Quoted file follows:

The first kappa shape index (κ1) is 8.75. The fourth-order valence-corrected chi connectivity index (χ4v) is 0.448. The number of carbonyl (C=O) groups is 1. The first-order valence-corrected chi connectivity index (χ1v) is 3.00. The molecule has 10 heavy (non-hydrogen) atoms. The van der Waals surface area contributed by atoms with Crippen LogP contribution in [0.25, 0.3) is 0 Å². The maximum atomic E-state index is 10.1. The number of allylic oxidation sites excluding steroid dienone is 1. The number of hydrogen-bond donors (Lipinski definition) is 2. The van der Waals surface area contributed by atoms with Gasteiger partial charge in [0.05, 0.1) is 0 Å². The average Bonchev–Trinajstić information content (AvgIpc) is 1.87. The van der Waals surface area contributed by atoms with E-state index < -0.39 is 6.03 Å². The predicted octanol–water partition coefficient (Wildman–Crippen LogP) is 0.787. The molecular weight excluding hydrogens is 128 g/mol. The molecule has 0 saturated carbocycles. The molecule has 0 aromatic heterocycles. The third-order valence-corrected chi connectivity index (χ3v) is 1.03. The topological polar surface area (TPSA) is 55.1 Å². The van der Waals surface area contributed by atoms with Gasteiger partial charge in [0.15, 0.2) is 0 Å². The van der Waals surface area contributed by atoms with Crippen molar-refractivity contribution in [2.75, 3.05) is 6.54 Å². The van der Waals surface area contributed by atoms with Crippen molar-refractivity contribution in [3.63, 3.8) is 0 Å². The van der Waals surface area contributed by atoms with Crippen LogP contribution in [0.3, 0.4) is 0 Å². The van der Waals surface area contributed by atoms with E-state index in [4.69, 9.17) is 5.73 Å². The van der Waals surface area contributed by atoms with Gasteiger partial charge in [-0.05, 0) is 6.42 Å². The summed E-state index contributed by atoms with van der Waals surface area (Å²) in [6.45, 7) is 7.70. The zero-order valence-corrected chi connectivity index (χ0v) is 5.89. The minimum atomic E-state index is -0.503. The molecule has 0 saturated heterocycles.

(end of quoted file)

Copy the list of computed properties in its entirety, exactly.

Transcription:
The first kappa shape index (κ1) is 8.75. The fourth-order valence-corrected chi connectivity index (χ4v) is 0.448. The number of carbonyl (C=O) groups is 1. The first-order valence-corrected chi connectivity index (χ1v) is 3.00. The molecule has 10 heavy (non-hydrogen) atoms. The van der Waals surface area contributed by atoms with Crippen LogP contribution in [0.25, 0.3) is 0 Å². The maximum atomic E-state index is 10.1. The number of allylic oxidation sites excluding steroid dienone is 1. The number of hydrogen-bond donors (Lipinski definition) is 2. The van der Waals surface area contributed by atoms with Gasteiger partial charge in [0.05, 0.1) is 0 Å². The average Bonchev–Trinajstić information content (AvgIpc) is 1.87. The van der Waals surface area contributed by atoms with E-state index < -0.39 is 6.03 Å². The predicted octanol–water partition coefficient (Wildman–Crippen LogP) is 0.787. The molecular weight excluding hydrogens is 128 g/mol. The molecule has 0 saturated carbocycles. The molecule has 0 aromatic heterocycles. The third-order valence-corrected chi connectivity index (χ3v) is 1.03. The topological polar surface area (TPSA) is 55.1 Å². The van der Waals surface area contributed by atoms with Gasteiger partial charge in [0.15, 0.2) is 0 Å². The van der Waals surface area contributed by atoms with Crippen molar-refractivity contribution in [2.75, 3.05) is 6.54 Å². The van der Waals surface area contributed by atoms with Crippen molar-refractivity contribution in [3.63, 3.8) is 0 Å². The van der Waals surface area contributed by atoms with Crippen LogP contribution in [0.3, 0.4) is 0 Å². The van der Waals surface area contributed by atoms with E-state index in [4.69, 9.17) is 5.73 Å². The van der Waals surface area contributed by atoms with Gasteiger partial charge in [-0.05, 0) is 6.42 Å². The summed E-state index contributed by atoms with van der Waals surface area (Å²) in [6.45, 7) is 7.70. The zero-order valence-corrected chi connectivity index (χ0v) is 5.89. The minimum atomic E-state index is -0.503. The molecule has 0 saturated heterocycles.